Monday, August 25, 2014

52 Ancestors: #34 ~ Lillian Dell Webster – Daughter of a Civil War Veteran

This is part of the "52 Ancestors in 52 Weeks" Challenge begun by Amy Johnson Crow, author of the blog No Story Too Small.

Lura Elizabeth Webster and Lillian Dell Webster

This is a picture of Lillian Dell Webster and her sister Lura Elizabeth Webster. Lura is sitting and Lillian is standing. The picture was taken at Lura's home in Alhambra, Los Angeles, California. I wrote about Lura in a previous 52 Ancestors post. If you'd like to read that post, click HERE.

Today I'd like to introduce you to Lillian Dell Webster. She was my maternal great-grandaunt. Lillian was the fifth of six children born to Ebenezer Perry Carlisle Webster and Cynthia Maria Waterman. Ebenezer was a Civil War veteran.

Lillian was a younger sibling of my great-grandfather, Watson (Frederick) Emory Webster, a.k.a. "The Traveling Dentist" here on my blog.

On 16 September 1885 Lillian married James Perry Burket in Oketo, Kansas. They were the parents of five children.

  1. Frank Charles Burket (1886-1950)
  2. Lura Edith Burket (1888-1975)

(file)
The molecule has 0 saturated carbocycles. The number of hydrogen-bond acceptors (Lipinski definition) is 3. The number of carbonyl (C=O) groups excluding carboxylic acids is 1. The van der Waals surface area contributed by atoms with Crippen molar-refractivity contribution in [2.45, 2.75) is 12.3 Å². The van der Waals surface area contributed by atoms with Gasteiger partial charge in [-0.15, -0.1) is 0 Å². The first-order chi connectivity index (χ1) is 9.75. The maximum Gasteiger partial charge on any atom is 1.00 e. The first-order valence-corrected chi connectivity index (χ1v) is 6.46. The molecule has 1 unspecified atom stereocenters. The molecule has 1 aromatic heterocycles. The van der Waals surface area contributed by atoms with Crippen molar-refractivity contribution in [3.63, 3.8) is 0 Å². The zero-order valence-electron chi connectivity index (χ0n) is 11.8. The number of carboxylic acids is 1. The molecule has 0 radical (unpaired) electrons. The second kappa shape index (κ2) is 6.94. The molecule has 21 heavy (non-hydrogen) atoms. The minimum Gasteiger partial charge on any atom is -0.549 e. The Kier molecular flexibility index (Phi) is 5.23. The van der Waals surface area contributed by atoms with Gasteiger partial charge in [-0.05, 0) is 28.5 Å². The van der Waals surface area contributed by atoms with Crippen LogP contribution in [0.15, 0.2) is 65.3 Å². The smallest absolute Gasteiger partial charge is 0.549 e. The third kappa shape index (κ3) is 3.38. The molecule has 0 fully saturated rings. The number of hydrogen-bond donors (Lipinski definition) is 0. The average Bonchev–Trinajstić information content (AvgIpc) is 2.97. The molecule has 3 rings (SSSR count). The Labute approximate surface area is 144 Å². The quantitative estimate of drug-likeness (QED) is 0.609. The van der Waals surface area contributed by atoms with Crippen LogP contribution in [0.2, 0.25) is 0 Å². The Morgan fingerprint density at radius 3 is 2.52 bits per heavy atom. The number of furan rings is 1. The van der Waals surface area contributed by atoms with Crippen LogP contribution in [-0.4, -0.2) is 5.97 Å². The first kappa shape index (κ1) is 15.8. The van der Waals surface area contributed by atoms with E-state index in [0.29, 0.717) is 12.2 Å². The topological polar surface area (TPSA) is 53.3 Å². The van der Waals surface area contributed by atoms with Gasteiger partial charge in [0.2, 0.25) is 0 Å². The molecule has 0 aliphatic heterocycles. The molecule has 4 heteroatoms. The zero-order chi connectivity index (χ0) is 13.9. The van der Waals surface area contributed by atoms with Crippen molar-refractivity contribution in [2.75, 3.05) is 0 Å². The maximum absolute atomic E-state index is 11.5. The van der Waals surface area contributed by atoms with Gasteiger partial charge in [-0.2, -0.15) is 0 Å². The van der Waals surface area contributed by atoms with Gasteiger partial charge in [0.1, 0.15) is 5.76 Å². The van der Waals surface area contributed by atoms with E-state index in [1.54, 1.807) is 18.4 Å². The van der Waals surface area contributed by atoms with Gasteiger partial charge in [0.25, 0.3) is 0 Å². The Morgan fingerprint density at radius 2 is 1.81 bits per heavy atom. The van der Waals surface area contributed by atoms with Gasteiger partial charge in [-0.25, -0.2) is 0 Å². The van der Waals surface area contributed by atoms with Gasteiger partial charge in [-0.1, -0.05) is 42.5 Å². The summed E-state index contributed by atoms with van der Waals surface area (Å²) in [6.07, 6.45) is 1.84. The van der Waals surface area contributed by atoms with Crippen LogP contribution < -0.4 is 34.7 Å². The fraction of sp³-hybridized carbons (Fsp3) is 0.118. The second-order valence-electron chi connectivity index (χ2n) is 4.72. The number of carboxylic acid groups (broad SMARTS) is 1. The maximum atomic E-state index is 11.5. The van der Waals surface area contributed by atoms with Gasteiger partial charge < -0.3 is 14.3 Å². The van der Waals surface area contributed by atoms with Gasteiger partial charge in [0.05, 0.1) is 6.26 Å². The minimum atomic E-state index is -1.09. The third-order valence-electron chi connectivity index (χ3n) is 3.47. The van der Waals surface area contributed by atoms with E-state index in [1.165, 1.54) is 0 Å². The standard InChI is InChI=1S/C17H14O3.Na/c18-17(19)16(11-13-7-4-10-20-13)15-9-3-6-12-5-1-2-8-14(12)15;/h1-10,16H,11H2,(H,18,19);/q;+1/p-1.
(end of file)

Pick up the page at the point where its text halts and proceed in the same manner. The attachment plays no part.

3. Mary Alice Burket (1889-1958)
  4. Maud Inez Burket (1891-?)
  5. Carol Anderson Burket (1895-1978)

It appears that Lillian named some of her children after family members, which is awesome. She must have named her oldest daughter after her sister Lura.

And Lillian had a brother named Frank Summers Webster. Lura's husband had a brother named Benjamin Franklin Burket. Perhaps Lura and James' oldest son, Frank Charles, was named after both of their brothers.

Also, Lura had an older sister named Mary Alice Webster, who died when she was only two and a half years old. Perhaps Lura named her third child after her sister, Mary Alice.

Lillian Dell Webster Burket passed away on 28 August 1914 at 46 years of age. She was buried at the Marysville Cemetery in Marysville, Marshall, Kansas.

Thanks for reading!


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  1. Very nice post, love the picture :) Thank you for sharing!

  2. I always found the same name used over many generations to be a huge difficulty in research.

    1. Yes. I suppose that can make research more difficult. Thanks for stopping by!

  3. Seeing family names repeated is a good thing for those of us doing family research. However, that tradition of naming a child after a deceased sibling is one I just can't grasp. It just feels like a replacement.

    1. Yes Wendy. Naming another child after one who has died is an "interesting" tradition. Thanks for stopping by!

  4. Our daughter married a Richard, her father is a Richard, her father-n-law is Richard, her brother is Richard and she has a son Richard.....I often think generations from now, someone is going to look at the Richard mess and not believe it.




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